New Market, Virginia – Established 1796

Settlers first discovered the New Market area’s fertile lands, wild game, and minerals in 1727, nearly 300 years ago, with many of the first settlers being Germans of the Mennonite and Lutheran faiths, later joined by many Scots and Irish. Originally known as Cross Roads, the town was officially established as New Market on December 14, 1796 by an act of the Virginia General Assembly. In 1806, German settlers established a printing and publishing business that was a foundation of New Market industry into the mid 19th century and by 1835, the Town had become a commercial and industrial center boasting a population of 700.

During the Civil War, situated on the main thoroughfare of the strategically important Shenandoah Valley, New Market played an active role, and Stonewall Jackson’s troops marched through the Town on four occasions.

On May 15, 1864, the historically significant Battle of New Market took place in which 257 cadets of Virginia Military Institute (VMI) were pressed into service by Confederate General John C. Breckinridge in a successful effort to delay the North’s march on Richmond, Virginia. That battle is reenacted each year in mid-May, on the grounds of the Virginia Museum of the Civil War in New Market.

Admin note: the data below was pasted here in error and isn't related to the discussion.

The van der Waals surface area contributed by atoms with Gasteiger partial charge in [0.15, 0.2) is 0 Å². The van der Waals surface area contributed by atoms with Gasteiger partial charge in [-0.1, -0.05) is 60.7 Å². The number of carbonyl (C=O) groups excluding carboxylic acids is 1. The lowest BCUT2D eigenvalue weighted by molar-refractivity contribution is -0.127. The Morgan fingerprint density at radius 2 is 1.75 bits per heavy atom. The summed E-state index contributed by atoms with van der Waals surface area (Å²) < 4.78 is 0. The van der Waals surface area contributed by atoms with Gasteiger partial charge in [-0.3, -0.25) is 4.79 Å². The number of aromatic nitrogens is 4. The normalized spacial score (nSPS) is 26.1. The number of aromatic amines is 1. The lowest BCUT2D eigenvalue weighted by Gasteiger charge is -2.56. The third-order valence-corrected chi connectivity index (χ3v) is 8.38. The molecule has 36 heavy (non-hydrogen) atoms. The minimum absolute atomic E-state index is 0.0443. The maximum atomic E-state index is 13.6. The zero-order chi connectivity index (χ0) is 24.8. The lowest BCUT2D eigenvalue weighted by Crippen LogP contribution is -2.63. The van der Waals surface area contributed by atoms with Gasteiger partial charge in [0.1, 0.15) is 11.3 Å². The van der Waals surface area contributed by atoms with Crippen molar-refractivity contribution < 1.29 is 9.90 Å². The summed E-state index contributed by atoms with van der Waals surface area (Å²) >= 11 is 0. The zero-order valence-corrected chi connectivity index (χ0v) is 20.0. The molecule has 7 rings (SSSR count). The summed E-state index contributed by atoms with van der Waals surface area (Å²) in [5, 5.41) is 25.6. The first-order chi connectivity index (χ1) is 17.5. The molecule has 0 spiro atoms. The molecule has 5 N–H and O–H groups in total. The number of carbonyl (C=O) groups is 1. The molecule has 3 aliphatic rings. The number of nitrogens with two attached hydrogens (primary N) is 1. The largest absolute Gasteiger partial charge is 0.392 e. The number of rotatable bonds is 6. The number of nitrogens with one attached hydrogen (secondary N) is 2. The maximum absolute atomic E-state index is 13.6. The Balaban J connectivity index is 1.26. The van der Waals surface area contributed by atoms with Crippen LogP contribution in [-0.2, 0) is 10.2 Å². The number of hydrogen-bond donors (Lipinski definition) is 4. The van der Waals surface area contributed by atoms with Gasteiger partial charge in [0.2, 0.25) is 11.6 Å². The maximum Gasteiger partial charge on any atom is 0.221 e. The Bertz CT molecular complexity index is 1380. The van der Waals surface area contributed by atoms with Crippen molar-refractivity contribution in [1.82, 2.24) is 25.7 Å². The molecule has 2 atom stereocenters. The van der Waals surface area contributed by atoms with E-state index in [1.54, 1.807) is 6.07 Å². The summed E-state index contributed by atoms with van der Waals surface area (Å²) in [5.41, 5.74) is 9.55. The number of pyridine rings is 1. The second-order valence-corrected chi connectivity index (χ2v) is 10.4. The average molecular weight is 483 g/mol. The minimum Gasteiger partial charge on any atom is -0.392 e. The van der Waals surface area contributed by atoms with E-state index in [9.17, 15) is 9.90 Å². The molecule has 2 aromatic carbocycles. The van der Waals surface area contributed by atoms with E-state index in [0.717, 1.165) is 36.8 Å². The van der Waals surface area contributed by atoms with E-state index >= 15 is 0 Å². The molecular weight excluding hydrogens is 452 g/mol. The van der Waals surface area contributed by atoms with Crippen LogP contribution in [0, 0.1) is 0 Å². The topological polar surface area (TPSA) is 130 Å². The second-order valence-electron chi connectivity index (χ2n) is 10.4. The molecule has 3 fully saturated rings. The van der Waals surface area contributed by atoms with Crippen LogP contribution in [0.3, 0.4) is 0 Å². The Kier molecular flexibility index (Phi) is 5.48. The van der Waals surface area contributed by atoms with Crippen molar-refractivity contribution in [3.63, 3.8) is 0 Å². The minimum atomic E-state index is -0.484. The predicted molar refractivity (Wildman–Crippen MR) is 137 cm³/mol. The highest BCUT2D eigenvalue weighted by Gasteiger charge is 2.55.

In 1972, the Town of New Market was designated a Historic District by the Virginia Historic Landmarks Commission and registered as a Virginia Historic Landmark.  In the same year the Historic District was also listed in the National Register of Historic Places, which is maintained by the National Park Service.

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